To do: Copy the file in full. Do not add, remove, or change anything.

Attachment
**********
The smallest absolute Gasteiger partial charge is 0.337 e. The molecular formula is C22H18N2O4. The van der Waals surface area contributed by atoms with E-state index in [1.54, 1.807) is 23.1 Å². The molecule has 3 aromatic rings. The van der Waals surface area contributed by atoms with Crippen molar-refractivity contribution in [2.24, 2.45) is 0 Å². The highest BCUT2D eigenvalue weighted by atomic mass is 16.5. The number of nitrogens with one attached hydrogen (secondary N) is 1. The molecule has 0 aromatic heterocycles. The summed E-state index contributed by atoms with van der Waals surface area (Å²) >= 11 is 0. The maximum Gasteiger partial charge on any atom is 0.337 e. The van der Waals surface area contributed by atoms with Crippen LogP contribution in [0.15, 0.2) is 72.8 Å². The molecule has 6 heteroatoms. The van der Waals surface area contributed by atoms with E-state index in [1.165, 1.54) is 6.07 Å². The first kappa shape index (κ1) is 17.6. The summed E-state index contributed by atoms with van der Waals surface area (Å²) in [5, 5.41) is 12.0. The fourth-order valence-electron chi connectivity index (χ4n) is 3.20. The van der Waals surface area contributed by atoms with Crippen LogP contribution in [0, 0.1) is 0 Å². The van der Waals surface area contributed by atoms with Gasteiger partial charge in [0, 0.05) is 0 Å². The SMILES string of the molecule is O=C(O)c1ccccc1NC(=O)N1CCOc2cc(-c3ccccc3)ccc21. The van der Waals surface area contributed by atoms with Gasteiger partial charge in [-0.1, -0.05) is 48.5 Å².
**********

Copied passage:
The smallest absolute Gasteiger partial charge is 0.337 e. The molecular formula is C22H18N2O4. The van der Waals surface area contributed by atoms with E-state index in [1.54, 1.807) is 23.1 Å². The molecule has 3 aromatic rings. The van der Waals surface area contributed by atoms with Crippen molar-refractivity contribution in [2.24, 2.45) is 0 Å². The highest BCUT2D eigenvalue weighted by atomic mass is 16.5. The number of nitrogens with one attached hydrogen (secondary N) is 1. The molecule has 0 aromatic heterocycles. The summed E-state index contributed by atoms with van der Waals surface area (Å²) >= 11 is 0. The maximum Gasteiger partial charge on any atom is 0.337 e. The van der Waals surface area contributed by atoms with Crippen LogP contribution in [0.15, 0.2) is 72.8 Å². The molecule has 6 heteroatoms. The van der Waals surface area contributed by atoms with E-state index in [1.165, 1.54) is 6.07 Å². The first kappa shape index (κ1) is 17.6. The summed E-state index contributed by atoms with van der Waals surface area (Å²) in [5, 5.41) is 12.0. The fourth-order valence-electron chi connectivity index (χ4n) is 3.20. The van der Waals surface area contributed by atoms with Crippen LogP contribution in [0, 0.1) is 0 Å². The van der Waals surface area contributed by atoms with Gasteiger partial charge in [0, 0.05) is 0 Å². The SMILES string of the molecule is O=C(O)c1ccccc1NC(=O)N1CCOc2cc(-c3ccccc3)ccc21. The van der Waals surface area contributed by atoms with Gasteiger partial charge in [-0.1, -0.05) is 48.5 Å².